Mark Newman
MATHEMATICS COLLOQUIUM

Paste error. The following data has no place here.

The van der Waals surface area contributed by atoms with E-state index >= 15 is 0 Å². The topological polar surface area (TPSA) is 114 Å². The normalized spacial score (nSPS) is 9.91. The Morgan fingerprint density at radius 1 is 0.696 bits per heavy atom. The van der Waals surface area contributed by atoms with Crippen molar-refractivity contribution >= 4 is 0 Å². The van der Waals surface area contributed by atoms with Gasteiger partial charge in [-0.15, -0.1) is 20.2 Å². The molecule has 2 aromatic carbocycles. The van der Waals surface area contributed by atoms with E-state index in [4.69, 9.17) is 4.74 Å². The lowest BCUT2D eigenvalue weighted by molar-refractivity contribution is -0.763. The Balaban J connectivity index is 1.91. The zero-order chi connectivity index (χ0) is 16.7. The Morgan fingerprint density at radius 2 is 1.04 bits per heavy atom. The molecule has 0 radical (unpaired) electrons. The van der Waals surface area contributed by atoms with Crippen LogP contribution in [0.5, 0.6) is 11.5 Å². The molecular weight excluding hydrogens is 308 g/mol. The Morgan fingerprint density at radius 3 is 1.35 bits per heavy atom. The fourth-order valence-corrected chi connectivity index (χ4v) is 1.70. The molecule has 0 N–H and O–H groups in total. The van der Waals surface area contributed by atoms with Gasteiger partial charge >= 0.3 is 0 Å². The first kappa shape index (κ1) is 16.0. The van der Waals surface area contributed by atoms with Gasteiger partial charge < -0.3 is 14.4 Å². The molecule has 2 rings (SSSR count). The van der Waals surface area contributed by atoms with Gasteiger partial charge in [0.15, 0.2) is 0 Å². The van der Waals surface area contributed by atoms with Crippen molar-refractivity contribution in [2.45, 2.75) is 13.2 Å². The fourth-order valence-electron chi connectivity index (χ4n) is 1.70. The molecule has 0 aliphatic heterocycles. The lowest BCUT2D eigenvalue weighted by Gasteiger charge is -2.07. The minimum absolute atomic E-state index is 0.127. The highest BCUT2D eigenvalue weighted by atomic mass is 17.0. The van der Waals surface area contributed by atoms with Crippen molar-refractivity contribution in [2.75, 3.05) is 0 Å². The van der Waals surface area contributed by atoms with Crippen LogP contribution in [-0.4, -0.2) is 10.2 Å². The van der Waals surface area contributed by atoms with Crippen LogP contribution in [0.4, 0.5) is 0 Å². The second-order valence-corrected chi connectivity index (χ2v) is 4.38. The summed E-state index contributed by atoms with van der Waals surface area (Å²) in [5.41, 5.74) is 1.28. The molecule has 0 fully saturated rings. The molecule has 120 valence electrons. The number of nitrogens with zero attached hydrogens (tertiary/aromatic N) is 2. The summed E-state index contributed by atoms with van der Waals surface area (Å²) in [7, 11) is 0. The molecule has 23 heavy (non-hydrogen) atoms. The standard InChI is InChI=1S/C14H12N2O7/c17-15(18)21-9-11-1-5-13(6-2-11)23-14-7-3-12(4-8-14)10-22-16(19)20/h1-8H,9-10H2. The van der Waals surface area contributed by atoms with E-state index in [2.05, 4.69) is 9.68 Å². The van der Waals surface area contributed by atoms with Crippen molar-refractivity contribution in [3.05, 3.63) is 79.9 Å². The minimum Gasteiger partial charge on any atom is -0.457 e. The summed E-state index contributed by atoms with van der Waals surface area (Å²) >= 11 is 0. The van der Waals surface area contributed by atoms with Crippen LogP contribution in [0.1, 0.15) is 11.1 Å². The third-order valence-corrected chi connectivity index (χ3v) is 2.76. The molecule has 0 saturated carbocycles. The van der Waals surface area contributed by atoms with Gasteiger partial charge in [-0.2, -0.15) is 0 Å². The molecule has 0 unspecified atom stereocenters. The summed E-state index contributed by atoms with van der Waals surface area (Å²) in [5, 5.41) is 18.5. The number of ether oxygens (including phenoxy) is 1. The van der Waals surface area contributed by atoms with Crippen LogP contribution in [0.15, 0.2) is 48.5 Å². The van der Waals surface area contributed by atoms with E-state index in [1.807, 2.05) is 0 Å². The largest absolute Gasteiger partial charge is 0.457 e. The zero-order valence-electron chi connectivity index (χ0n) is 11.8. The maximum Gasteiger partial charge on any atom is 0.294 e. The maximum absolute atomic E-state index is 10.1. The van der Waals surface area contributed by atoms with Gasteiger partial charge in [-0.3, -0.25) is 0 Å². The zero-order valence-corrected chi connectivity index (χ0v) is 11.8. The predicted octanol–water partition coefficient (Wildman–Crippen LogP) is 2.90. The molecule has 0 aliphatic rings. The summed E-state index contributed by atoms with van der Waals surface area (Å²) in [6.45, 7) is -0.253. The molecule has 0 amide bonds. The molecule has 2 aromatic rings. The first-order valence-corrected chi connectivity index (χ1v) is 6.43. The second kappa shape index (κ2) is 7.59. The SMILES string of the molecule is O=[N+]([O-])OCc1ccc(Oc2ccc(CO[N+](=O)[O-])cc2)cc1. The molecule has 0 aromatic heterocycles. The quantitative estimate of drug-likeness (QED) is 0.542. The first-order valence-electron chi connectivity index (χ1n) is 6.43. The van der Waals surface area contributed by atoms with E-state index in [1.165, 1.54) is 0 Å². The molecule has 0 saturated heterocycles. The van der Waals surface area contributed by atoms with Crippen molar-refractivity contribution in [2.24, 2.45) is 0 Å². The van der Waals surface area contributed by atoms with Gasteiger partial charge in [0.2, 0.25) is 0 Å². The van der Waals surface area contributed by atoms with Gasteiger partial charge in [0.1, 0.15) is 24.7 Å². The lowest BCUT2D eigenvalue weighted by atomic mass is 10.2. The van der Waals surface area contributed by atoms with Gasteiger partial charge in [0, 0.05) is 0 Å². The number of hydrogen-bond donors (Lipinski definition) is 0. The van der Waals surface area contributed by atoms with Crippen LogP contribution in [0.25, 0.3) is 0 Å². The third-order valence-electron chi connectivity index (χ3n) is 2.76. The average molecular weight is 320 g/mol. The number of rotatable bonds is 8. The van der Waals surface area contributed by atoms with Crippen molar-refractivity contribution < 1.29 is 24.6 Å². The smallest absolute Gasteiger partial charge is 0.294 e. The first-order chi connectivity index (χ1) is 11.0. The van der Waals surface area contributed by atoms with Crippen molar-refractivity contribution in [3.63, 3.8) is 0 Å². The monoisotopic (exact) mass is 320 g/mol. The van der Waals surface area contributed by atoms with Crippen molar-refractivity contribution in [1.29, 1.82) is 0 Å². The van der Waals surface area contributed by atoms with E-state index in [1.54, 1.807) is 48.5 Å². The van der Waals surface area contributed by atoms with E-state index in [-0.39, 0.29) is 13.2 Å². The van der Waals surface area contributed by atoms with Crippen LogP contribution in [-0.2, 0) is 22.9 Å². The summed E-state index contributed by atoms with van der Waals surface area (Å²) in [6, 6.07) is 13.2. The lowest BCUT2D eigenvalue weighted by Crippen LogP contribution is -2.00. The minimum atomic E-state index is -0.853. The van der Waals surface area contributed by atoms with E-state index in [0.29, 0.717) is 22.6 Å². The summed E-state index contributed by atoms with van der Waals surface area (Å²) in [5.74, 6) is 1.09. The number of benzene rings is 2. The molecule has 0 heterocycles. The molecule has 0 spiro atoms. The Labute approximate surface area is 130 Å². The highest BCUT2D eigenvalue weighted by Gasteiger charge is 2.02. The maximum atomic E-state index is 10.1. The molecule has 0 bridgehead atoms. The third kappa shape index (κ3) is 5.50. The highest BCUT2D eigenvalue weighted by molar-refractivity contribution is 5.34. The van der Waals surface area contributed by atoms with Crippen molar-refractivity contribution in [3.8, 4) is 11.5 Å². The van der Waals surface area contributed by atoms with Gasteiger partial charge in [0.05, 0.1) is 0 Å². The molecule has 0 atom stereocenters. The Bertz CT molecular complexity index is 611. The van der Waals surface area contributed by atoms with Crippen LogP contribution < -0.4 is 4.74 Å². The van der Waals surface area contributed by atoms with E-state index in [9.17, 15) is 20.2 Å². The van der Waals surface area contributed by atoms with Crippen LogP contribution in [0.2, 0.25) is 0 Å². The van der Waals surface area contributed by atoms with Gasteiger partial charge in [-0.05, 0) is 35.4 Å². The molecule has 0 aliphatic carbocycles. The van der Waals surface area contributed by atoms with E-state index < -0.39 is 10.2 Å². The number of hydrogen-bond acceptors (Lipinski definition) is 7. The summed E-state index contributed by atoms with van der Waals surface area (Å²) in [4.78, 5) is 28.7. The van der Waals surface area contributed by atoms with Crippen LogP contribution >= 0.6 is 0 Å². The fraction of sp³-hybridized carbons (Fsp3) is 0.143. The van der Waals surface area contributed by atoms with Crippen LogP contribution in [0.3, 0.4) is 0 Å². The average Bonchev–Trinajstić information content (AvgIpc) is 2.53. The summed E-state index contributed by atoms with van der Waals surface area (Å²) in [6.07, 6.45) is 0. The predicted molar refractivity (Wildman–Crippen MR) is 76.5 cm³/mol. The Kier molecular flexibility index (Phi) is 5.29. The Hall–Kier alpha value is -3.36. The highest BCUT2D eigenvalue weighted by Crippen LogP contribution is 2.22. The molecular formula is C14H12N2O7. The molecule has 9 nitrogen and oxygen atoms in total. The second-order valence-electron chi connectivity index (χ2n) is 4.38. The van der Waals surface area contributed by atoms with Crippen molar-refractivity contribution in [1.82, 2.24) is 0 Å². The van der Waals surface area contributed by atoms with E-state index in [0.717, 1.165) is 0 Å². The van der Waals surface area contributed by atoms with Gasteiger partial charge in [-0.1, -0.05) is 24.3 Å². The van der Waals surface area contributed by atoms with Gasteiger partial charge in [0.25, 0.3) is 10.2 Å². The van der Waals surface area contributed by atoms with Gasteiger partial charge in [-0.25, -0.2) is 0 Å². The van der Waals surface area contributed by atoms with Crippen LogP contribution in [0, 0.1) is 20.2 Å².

Speaker: Mark Newman Abstract. Many systems of scientific interest take the form of networks, including the Internet, the World Wide Web, social networks, metabolic networks, food webs, and others. To help us understand the structure of these networks and the effect that structure has on function, we build network models, typically defined as probability distributions over possible network topologies. The first and best-studied such model is the random graph of Erdos and Renyi, but the random graph turns out to be a poor guide to the properties of real networks for a number of reasons. In this talk I will discuss some of the experimental data on the topology of real-world networks and then present a selection of network models of increasing sophistication and show how, despite their complexity, many of these models can be solved exactly for a range of interesting properties, at least in the limit of large network size. |